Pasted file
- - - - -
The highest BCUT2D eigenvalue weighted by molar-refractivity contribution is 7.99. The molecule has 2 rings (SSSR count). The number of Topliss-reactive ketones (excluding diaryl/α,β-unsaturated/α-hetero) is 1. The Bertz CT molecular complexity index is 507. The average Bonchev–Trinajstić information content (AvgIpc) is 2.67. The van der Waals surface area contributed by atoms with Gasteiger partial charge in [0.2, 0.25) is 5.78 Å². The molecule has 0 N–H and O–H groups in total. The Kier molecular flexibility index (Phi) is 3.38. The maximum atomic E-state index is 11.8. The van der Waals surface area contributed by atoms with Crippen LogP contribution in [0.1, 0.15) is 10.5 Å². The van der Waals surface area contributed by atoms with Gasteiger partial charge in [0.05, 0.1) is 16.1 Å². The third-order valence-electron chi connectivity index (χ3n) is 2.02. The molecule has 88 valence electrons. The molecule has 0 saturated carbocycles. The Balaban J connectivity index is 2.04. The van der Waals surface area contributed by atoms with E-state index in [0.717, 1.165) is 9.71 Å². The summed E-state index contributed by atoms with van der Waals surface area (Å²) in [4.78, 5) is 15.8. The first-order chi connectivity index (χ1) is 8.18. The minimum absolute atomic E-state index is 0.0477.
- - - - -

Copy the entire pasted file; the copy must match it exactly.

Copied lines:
The highest BCUT2D eigenvalue weighted by molar-refractivity contribution is 7.99. The molecule has 2 rings (SSSR count). The number of Topliss-reactive ketones (excluding diaryl/α,β-unsaturated/α-hetero) is 1. The Bertz CT molecular complexity index is 507. The average Bonchev–Trinajstić information content (AvgIpc) is 2.67. The van der Waals surface area contributed by atoms with Gasteiger partial charge in [0.2, 0.25) is 5.78 Å². The molecule has 0 N–H and O–H groups in total. The Kier molecular flexibility index (Phi) is 3.38. The maximum atomic E-state index is 11.8. The van der Waals surface area contributed by atoms with Crippen LogP contribution in [0.1, 0.15) is 10.5 Å². The van der Waals surface area contributed by atoms with Gasteiger partial charge in [0.05, 0.1) is 16.1 Å². The third-order valence-electron chi connectivity index (χ3n) is 2.02. The molecule has 88 valence electrons. The molecule has 0 saturated carbocycles. The Balaban J connectivity index is 2.04. The van der Waals surface area contributed by atoms with E-state index in [0.717, 1.165) is 9.71 Å². The summed E-state index contributed by atoms with van der Waals surface area (Å²) in [4.78, 5) is 15.8. The first-order chi connectivity index (χ1) is 8.18. The minimum absolute atomic E-state index is 0.0477.